This summer I took the PUBH 725 course at the UNC School of Public Health that dealt with HIV topics. While I work on HIV topics often for my public health research job, I still found the class quite interesting.
The lectures have been posted publicly for anyone to view. If you are interested in HIV I think you’ll enjoy these videos. If you have time for only one video, I would watch the Myron Cohen video from Week 5. The week 2 videos are also quite interesting, especially the one on mental health.
In addition to treating patients who have HIV, you might be surprised to hear that Truvada can also be given to HIV-negative people in an attempt to prevent them from getting HIV. An HIV-negative patient takes the medication daily. This strategy is called “PrEP”, short for Pre-Exposure Prophylaxis. "Pre-Exposure" obviously means done before someone is exposed to HIV; “Prophylaxis” is a protective measure to prevent disease. For example, condoms are prophylactic. So PrEP is a drug given before exposure to prevent someone from getting HIV. (On the other side there is PEP: Post-Exposure Prophylaxis. Given to someone after exposure, commonly to medical providers who stick themselves with a needle; that is an occupational exposure.)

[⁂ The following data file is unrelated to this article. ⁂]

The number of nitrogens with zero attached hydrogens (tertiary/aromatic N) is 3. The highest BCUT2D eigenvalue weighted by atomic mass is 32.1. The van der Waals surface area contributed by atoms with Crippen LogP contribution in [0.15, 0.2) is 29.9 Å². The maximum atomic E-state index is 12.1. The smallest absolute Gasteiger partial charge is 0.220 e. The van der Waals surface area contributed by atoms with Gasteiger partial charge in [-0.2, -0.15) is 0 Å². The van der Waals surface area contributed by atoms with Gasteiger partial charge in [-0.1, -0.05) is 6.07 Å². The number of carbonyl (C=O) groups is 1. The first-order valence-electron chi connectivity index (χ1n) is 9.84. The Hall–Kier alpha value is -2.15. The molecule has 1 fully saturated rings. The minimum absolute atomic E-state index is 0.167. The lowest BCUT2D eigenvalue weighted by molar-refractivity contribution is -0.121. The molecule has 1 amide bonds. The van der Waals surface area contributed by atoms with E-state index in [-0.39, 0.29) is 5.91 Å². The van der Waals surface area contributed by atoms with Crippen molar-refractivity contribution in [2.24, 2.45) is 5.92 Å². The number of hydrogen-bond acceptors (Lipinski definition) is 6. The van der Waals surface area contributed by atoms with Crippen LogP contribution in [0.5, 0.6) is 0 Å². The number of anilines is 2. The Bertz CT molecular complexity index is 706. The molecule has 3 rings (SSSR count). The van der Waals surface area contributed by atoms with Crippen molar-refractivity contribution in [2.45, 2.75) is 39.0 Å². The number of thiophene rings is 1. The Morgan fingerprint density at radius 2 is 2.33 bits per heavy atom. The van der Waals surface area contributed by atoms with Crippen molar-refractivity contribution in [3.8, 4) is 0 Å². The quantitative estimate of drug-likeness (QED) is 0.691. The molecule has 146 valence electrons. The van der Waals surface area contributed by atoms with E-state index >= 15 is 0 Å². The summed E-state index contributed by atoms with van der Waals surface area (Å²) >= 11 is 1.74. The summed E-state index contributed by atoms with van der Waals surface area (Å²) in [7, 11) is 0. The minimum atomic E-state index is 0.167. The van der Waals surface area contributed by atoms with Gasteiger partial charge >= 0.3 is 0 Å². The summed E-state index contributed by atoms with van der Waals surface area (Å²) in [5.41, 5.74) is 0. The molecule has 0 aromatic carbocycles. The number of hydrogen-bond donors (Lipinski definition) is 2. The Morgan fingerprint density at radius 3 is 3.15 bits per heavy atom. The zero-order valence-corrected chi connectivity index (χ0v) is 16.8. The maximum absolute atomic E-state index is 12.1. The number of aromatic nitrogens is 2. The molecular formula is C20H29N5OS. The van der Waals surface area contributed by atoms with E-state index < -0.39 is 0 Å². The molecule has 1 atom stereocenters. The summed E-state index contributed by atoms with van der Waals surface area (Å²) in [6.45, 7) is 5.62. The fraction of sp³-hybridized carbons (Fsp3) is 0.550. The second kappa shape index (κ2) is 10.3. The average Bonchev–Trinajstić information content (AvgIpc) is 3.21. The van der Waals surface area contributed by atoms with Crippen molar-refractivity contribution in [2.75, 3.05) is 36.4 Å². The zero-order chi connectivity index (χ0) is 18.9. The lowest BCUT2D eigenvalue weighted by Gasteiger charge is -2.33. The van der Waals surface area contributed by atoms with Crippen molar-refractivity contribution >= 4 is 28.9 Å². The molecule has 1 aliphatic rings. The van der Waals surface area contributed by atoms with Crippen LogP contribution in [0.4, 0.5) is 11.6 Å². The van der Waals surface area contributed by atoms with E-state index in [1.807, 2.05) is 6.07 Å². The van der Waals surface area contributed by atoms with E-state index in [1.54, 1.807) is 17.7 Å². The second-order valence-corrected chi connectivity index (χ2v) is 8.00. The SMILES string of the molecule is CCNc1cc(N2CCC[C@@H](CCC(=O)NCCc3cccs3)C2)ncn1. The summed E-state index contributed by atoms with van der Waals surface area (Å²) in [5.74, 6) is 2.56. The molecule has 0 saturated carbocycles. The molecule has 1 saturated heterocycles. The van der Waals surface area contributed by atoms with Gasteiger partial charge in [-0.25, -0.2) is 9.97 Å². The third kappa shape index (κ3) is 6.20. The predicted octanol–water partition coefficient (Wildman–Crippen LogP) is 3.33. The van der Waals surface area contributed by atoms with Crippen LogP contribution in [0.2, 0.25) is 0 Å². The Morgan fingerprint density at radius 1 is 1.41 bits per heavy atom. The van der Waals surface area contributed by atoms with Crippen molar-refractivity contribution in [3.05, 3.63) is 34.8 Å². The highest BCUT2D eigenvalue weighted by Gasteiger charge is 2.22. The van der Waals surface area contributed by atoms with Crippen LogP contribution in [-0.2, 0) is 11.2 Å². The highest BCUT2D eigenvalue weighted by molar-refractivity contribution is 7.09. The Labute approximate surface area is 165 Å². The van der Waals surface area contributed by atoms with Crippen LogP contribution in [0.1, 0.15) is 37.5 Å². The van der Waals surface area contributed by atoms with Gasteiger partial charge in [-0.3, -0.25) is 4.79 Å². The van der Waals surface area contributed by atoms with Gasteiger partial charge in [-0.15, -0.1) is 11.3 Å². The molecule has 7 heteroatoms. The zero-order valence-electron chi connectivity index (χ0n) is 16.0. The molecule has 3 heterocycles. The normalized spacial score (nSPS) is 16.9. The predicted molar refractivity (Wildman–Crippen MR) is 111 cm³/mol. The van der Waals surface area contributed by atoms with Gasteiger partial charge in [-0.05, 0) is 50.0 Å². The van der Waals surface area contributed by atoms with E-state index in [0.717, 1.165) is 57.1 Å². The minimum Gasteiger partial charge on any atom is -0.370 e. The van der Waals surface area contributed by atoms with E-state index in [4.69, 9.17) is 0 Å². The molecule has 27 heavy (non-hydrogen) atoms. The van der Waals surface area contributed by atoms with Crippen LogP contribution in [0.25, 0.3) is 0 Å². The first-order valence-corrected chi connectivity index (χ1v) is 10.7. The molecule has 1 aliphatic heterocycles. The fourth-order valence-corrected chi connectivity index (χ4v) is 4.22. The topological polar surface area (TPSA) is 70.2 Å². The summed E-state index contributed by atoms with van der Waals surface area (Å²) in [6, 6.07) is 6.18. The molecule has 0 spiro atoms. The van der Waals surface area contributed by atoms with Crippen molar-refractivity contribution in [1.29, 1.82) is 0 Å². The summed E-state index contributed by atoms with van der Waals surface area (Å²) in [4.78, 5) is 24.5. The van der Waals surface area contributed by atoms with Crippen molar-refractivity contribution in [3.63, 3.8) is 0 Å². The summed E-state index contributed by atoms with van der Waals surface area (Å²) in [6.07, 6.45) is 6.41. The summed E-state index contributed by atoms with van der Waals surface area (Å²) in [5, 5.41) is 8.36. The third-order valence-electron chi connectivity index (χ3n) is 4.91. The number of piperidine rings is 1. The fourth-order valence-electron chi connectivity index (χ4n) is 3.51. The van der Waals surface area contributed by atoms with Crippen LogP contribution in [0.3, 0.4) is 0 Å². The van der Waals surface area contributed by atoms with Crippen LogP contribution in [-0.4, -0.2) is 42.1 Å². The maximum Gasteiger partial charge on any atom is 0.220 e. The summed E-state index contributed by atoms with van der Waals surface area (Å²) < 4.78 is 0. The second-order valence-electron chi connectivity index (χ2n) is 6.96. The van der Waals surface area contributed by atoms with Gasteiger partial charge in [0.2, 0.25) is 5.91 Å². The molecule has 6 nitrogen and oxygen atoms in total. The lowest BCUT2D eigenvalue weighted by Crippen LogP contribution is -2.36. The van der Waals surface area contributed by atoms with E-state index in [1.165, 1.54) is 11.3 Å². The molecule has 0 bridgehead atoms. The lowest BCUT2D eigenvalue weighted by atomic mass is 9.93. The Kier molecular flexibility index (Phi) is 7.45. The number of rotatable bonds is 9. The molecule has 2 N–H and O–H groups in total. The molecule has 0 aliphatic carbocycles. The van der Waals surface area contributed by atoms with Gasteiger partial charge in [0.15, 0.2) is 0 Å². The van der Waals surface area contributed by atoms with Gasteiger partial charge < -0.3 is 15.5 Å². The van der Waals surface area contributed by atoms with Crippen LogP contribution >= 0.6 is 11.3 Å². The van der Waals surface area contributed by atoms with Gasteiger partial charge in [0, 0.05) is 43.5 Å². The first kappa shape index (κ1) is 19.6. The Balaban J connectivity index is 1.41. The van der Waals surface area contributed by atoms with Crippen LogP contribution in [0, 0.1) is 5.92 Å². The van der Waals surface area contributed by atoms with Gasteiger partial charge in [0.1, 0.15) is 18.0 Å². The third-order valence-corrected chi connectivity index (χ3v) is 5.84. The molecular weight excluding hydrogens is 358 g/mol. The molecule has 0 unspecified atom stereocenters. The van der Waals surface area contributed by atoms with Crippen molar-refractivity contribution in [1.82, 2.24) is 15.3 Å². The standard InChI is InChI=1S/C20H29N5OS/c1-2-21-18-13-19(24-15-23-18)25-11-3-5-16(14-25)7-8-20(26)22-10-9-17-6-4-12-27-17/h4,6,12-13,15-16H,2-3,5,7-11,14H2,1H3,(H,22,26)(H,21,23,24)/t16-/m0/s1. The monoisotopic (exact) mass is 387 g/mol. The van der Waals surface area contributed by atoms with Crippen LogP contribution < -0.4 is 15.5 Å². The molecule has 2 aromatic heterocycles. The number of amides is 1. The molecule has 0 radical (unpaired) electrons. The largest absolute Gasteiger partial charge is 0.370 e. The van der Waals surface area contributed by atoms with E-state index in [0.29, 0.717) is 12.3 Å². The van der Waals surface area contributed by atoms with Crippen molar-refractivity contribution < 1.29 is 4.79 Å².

The public health community had expectations that those at high-risk for HIV would use it, especially gay and bisexual men (MSM). But uptake among MSM has been low according to the NY Times. Some reasons the article mentions for low uptake:
* Stigmatization of the drug. * Unawareness by consumers of the option. * Cost * Potential side effects * Lackadaisical attitude towards HIV
Of worry to me, PrEP does send mixed messages to consumers. Some might see it as a reason not to need condoms. (I don’t, but I don’t speak for the entire public health community.) You have to take PrEP everyday for it to be effective; if you don’t, and you don’t use condoms because you feel you are safe, you are obviously at risk for infection.